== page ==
Cincinnati Colts Collins Teammate Story

Collins donates creativity to Children’s Hospital

By GLENN MILLER
Roy Hobbs Baseball

Daryll Collins knows about more than a drawn-in infield. He can do more than a gifted control pitcher who paints the black. He is well aware that Art is more than the first name of an old-time New York Mets outfielder named Shamsky.

Collins is also an outfielder, like Shamsky. He plays for the Cincinnati Colt .45s. But it’s what he does away from the ballpark that sets him apart.

Collins, 60, is a professional cartoonist who donates time and his skills to entertaining sick kids at the Cincinnati Children’s Hospital. He visits and draws cartoons for them live. He creates illustrations as the kids watch the wonders of a talented artist conjure up something just for them. He said the children are often amazed and ask how he does it so fast.

But he knows something else about his encounters with sick kids, many of whom are profoundly ill.

“It can be difficult at times,” Collins said.

There have been times after meeting an ill child, Collins said, that when he reached his car afterward he had to “get my bearings” before he could drive.

But he keeps going back and sharing his gift with kids, showing them the magic of cartooning.

“I guess I get more out of this program than the kids do,” said Collins, who has been doing this charity work for a little more than a year.

An example of his magic was posted Aug. 24 on Facebook, on both his personal page and also on the Drawn to Help Facebook page. Drawn to Help is a Columbus, NC-based national organization that provides cartoonists a chance to help sick children.

In that August post, Collins, wearing jeans and what looks like a workman’s or lumberjack shirt, stands at an easel with a large blank white page in the Seacrest Studio at the Cincinnati Children’s Hospital.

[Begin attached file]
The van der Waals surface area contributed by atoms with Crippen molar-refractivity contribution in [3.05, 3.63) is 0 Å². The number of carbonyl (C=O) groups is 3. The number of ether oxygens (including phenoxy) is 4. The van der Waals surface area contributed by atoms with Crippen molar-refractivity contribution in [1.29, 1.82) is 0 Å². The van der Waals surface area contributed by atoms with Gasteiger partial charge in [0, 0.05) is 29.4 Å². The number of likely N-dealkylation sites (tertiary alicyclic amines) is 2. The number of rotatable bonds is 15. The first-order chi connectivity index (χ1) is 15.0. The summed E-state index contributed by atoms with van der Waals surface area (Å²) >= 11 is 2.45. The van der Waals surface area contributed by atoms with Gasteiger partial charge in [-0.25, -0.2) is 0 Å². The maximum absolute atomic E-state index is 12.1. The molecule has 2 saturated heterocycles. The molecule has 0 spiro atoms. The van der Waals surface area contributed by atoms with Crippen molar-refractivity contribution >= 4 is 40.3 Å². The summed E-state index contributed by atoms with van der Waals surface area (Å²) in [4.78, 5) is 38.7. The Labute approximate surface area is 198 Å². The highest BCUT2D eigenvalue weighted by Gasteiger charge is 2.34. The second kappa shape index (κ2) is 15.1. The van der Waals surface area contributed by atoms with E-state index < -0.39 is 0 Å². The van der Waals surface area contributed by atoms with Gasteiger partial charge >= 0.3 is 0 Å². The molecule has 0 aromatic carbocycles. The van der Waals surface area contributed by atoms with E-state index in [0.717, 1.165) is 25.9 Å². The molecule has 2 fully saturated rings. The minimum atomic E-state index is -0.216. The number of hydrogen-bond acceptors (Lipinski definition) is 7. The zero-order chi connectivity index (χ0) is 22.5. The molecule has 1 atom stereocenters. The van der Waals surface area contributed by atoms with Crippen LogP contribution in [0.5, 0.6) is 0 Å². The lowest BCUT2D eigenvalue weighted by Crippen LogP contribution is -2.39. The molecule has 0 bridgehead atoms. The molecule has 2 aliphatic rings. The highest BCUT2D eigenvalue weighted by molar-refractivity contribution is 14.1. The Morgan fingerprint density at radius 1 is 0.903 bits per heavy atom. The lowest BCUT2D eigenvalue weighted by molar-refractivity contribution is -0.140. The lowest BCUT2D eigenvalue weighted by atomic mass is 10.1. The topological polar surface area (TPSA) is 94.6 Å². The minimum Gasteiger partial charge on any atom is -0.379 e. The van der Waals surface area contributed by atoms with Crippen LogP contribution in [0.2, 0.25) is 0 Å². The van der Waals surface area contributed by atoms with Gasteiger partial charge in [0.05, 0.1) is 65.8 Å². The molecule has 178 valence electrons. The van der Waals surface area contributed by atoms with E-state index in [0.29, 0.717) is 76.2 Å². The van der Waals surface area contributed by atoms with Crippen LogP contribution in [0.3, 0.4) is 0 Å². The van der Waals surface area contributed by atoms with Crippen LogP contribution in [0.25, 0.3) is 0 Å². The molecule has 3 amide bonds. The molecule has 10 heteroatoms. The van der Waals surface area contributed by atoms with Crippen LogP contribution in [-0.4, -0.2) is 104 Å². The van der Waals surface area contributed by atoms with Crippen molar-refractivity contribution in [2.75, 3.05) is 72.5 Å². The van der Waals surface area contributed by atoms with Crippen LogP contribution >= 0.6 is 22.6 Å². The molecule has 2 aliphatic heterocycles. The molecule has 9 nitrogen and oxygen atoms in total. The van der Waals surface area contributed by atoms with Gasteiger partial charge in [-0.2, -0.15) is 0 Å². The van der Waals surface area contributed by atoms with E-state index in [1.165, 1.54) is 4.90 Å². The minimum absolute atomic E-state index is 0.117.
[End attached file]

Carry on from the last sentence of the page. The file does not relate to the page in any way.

Collins explains in the posted video that he’s been asked to draw a bronco kicking a soccer ball. Then, in just a few minutes, after numerous squeaks of his pen, a bronco springs to life on that formerly blank piece of white paper.

At one point as he draws, Collins said, “Top of the head here.”

This magical ability to create art where none existed before is what Collins does for kids when he visits them in the Cincinnati Children’s Hospital. It’s challenging charity work in more ways than the actual drawing.

“They keep me on my toes,” Collins said.

He doesn’t know what the next request for a live cartoon might be. It might be a bronco kicking a soccer ball, as mentioned above. It might be a jellyfish. Whatever the request, Collins tries to interact with the kids.

“I try to keep it engaging,” Collins said.

The program does more than provide instruction and a chance to see real professionals create cartoons in front of the children. Collins said each child they visit receives a free art kit.

But nothing might be better for the kids than seeing the conjuring magic act of a cartoonist creating an illustration out of nothing but a blank sheet of paper and a pen.

That’s Daryll Collins’ gift to his new teammates, the kids at Cincinnati Children’s Hospital.

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